Part One of a series on labor and immigration in Iowa
Because of the complexity of the labor and immigration relationship, Blog for Iowa will make regular posts on this issue during the coming weeks.
The relationship between the decline in the number of jobs and immigration is easy to see in Iowa. The state continues to issue permits for workers to come from Mexico to pick melons and strawberries and prune apple trees and grape vines. These jobs have few benefits, but the hourly wage is competitive with factory work in urban centers like Cedar Rapids, Council Bluffs and Sioux City. Many of the same Mexican workers come year after year to places like Conesville and Williamsburg, providing growers with a stable, well trained work force. Most of the money earned is paid through an intermediary, or “job broker” and immigrant workers take most, if not all of their earnings back to Mexico to support their extended families. We will know the Iowa economy is really hurting when someone makes an issue that these well paying, seasonal jobs should be going to Iowans.
Those of us who have worked in the meatpacking industry have witnessed the evolution of workforce in Iowa. I made $4.04 per hour when I worked at Oscar Mayer & Sons in Davenport during my summer break from college in 1971. At those wages, plus overtime, I was able to fund the entire following year of school expenses not paid by my scholarship from Oscar Mayer.
None of my high school friends had difficulty finding factory work that summer if they wanted it, as Davenport was a manufacturing center, and Case, International Harvester, John Deere and many other businesses needed summer help.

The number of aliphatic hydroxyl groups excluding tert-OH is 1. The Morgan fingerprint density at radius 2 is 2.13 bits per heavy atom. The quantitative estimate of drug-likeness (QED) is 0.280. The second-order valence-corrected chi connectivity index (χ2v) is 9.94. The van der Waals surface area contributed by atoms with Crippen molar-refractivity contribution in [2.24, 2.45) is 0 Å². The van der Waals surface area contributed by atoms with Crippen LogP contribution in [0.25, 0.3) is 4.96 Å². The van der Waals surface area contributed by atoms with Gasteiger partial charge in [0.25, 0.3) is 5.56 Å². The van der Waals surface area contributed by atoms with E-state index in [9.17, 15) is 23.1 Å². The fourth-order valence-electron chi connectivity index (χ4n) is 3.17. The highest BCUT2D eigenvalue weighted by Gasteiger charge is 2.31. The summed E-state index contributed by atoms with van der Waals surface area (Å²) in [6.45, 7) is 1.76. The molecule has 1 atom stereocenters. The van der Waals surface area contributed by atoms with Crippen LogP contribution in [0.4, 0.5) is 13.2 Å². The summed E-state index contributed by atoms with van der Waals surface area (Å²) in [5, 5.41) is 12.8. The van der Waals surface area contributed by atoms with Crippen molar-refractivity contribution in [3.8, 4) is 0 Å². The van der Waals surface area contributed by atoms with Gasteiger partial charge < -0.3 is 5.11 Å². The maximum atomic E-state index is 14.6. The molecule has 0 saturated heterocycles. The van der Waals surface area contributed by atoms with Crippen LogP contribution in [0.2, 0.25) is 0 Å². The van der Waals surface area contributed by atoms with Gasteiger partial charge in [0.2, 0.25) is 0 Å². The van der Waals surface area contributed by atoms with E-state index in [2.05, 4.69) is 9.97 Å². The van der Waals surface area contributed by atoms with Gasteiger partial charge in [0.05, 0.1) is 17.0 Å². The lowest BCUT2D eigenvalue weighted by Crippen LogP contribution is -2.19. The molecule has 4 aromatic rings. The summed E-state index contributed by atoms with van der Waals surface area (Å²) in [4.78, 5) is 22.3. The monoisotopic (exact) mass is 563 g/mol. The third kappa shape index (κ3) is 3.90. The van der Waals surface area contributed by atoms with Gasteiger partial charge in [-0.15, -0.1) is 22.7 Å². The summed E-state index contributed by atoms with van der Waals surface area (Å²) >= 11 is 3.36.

My co-workers at Oscar Mayer were people much like my parents: union members and living a reasonable life with their pay and benefits. Even though Iowa is a right to work state, when given the choice at my hiring event, we all joined the Amalgamated Meat Cutters and Butcher Workmen of North America Local 431.
There were a few Hispanic workers and they were friends and seemed no different from the rest of us, trying to meet our economic needs. In a nation of immigrants, working for a family business, a lot of Oscar Mayer’s workers’ families had immigrated before the 20th century.
We hear a lot these days about the Reagan revolution. During the 1980s, when Ronald Reagan was president, there was a transformation of American business and the meatpacking industry was part of this. This transformation was particularly hard on working families, as companies grew and consolidated their operations.
Meatpacking continued to require a local workforce, but large operators like Iowa Beef Processors were building very large slaughter operations in Western Iowa and in South Dakota. Eventually, slaughter operations for cattle and hogs were consolidated. The plant where I had worked in college later eliminated the kill floor and used swinging (transported by truck on meat hooks) and boxed animal carcasses to make Oscar Mayer products with a reduced workforce.
With the Reagan revolution began the exodus of United States jobs to Mexico and overseas, where labor was less expensive and there was less government regulation. This era saw the rise in large, international conglomerates that evaluated costs of production in a global paradigm. What began with the departure of jobs from the United States during the Reagan administration continues today.
In Iowa, the meatpacking industry continued its consolidation throughout the 1980s and eventually large operators had trouble locating an adequate workforce, despite an overall exodus of jobs. The work had not changed, but the pay and benefits had. This gave rise to the immigrant worker issues that are so often associated with the towns Dakota City, Postville, Sioux City, Council Bluffs and Marshalltown. (…to be continued…).
We hope you will read the second post on this timely and important issue next Sunday.